The Berea Post Office

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The Berea Post Office


When the Berea College and community leaders returned from exile after the civil war, postal service was reestablished with Schyler Johnson as postmaster. People got their mail out of the "pigeon holes" in a roll-top desk at Johnson's blacksmith shop which was located about a mile north of Berea on U.S 25 near the Silver Creek bridge.

In 1869, William Embree, a son-in-law of John G. Fee, became postmaster at his store which was located on land now owned by Berea College. Other early postmasters were Arthur Hanson, P. B. Robinson, Tom Robinson and D.N. Wealch. L. C. Adams was postmaster when the post office was destroyed by fire in January, 1924, when most of the west end of Berea was burned in zero weather.

In the early days, mail arrived at Richmond by train and then was taken on to Berea by wagon or horseback. In the 1870's a "mail hack" route was established, carrying passengers as well as mail from Richmond to Berea by way of Bobtown and Blue Lick. Two of the drivers from this time were Elzie McCollum and J. W. VanWinkle. After 1882, Berea started receiving its mail by rail when it became a station on the Kentucky Central Railroad.

The present post office building was constructed in 1937 on the site of the original pioneer home of John G. Fee, founder of Berea College. This land is said to be part of the original 10 acres given to John G. Fee by Cassius M. Clay at the time Fee conceived of the idea to establish a school at that place. The small four-room house was used for many years until the larger Fee home was built a few hundred yards from this site. When Fee was an old man, he gave this house and lot to his granddaughter, Hollie Embree, who later sold it to Mrs. S. R. Baker from whom the federal government bought it for a post office site in September, 1935.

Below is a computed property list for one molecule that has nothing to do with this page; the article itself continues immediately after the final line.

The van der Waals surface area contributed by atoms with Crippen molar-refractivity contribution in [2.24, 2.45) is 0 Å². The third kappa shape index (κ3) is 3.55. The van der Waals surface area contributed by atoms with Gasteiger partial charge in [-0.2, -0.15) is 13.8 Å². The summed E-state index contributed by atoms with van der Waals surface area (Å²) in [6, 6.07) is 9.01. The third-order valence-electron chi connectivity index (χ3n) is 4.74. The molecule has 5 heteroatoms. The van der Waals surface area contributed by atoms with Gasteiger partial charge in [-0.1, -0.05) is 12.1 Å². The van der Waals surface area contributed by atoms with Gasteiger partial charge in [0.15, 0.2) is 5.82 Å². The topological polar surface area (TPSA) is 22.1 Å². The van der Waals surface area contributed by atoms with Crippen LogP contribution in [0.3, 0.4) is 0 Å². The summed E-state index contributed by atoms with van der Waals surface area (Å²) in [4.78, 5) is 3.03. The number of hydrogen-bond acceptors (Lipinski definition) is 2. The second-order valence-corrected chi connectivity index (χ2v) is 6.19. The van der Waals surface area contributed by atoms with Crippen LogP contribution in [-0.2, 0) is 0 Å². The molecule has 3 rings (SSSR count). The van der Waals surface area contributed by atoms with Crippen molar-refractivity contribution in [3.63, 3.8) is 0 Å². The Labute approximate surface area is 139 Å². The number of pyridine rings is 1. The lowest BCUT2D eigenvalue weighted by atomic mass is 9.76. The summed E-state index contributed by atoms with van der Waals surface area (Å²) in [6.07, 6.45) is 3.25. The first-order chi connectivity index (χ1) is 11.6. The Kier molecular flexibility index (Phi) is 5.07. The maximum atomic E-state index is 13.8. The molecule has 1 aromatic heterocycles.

At the rear of the post office building is a stone marker on which are the words, "On this spot in the study of John G. Fee were held the first meetings to plan with prayer and faith Berea, college, 1855-1859. First signers of the Constitution, John G. Fee, J. G. Hanson, Jas. S. Davis, Thomas J. Renfro, John A. R. Rogers, George Candee, William Stepp, John Smith."

When the present $53,000 post office building was completed in September, 1937, there was a dedication ceremony presided over by J. Edgar Moore, the postmaster at that time. Speeches were made by acting Governor Keen Johnson, Congressman Virgil Chapman, President William J. Hutchins of Berea College, and J. L. Gay who at that time had been mayor of Berea for 27 years.

Two features of the building which were pointed out at that time were the front steps made of granite cut from Great Stone Mountain near Atlanta, Ga., and the oak floor which was built on top of 10-inch-thick concrete. After this new building was completed, mail was sorted there to go on to a number of other post offices, the most distant being Goose Creek in Clay County.


Dr. Robert Grise




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Dr. Robert Grise, “The Berea Post Office,” Madison's Heritage Online, accessed May 19, 2024,